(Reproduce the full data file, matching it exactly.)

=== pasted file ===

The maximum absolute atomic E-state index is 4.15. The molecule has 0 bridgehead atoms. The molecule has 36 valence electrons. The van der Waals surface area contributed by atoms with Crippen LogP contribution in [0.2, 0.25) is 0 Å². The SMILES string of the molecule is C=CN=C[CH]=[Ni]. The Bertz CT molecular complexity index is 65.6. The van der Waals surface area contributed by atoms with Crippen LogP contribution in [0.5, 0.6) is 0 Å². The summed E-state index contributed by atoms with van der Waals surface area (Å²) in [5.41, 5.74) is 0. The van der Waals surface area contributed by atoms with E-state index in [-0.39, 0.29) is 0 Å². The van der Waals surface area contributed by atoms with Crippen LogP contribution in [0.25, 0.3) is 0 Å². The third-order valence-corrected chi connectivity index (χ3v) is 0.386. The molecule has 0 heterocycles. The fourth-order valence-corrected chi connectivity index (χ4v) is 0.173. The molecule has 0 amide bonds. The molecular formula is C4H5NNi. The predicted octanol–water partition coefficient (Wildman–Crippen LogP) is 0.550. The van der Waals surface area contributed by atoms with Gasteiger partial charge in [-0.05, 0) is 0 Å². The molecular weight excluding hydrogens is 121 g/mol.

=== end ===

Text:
The maximum absolute atomic E-state index is 4.15. The molecule has 0 bridgehead atoms. The molecule has 36 valence electrons. The van der Waals surface area contributed by atoms with Crippen LogP contribution in [0.2, 0.25) is 0 Å². The SMILES string of the molecule is C=CN=C[CH]=[Ni]. The Bertz CT molecular complexity index is 65.6. The van der Waals surface area contributed by atoms with Crippen LogP contribution in [0.5, 0.6) is 0 Å². The summed E-state index contributed by atoms with van der Waals surface area (Å²) in [5.41, 5.74) is 0. The van der Waals surface area contributed by atoms with E-state index in [-0.39, 0.29) is 0 Å². The van der Waals surface area contributed by atoms with Crippen LogP contribution in [0.25, 0.3) is 0 Å². The third-order valence-corrected chi connectivity index (χ3v) is 0.386. The molecule has 0 heterocycles. The fourth-order valence-corrected chi connectivity index (χ4v) is 0.173. The molecule has 0 amide bonds. The molecular formula is C4H5NNi. The predicted octanol–water partition coefficient (Wildman–Crippen LogP) is 0.550. The van der Waals surface area contributed by atoms with Gasteiger partial charge in [-0.05, 0) is 0 Å². The molecular weight excluding hydrogens is 121 g/mol.